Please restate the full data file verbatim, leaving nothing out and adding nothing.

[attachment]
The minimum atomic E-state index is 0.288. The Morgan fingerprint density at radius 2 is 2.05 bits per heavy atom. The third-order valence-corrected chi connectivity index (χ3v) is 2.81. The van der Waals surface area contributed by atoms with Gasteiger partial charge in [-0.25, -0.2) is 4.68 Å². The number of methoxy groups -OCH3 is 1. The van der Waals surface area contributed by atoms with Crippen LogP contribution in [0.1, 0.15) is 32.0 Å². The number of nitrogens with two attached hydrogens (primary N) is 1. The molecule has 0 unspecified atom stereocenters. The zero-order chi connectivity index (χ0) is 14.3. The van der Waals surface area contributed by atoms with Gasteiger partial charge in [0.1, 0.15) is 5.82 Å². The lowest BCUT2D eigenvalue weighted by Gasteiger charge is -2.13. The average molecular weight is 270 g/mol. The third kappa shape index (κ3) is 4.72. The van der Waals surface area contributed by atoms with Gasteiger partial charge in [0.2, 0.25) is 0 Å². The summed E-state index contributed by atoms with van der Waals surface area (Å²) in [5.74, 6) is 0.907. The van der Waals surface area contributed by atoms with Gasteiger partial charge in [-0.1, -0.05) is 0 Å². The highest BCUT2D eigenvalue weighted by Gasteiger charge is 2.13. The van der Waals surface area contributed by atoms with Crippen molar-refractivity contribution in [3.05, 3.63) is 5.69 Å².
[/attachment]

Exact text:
The minimum atomic E-state index is 0.288. The Morgan fingerprint density at radius 2 is 2.05 bits per heavy atom. The third-order valence-corrected chi connectivity index (χ3v) is 2.81. The van der Waals surface area contributed by atoms with Gasteiger partial charge in [-0.25, -0.2) is 4.68 Å². The number of methoxy groups -OCH3 is 1. The van der Waals surface area contributed by atoms with Crippen LogP contribution in [0.1, 0.15) is 32.0 Å². The number of nitrogens with two attached hydrogens (primary N) is 1. The molecule has 0 unspecified atom stereocenters. The zero-order chi connectivity index (χ0) is 14.3. The van der Waals surface area contributed by atoms with Gasteiger partial charge in [0.1, 0.15) is 5.82 Å². The lowest BCUT2D eigenvalue weighted by Gasteiger charge is -2.13. The average molecular weight is 270 g/mol. The third kappa shape index (κ3) is 4.72. The van der Waals surface area contributed by atoms with Gasteiger partial charge in [0.2, 0.25) is 0 Å². The summed E-state index contributed by atoms with van der Waals surface area (Å²) in [5.74, 6) is 0.907. The van der Waals surface area contributed by atoms with Gasteiger partial charge in [-0.1, -0.05) is 0 Å². The highest BCUT2D eigenvalue weighted by Gasteiger charge is 2.13. The van der Waals surface area contributed by atoms with Crippen molar-refractivity contribution in [3.05, 3.63) is 5.69 Å².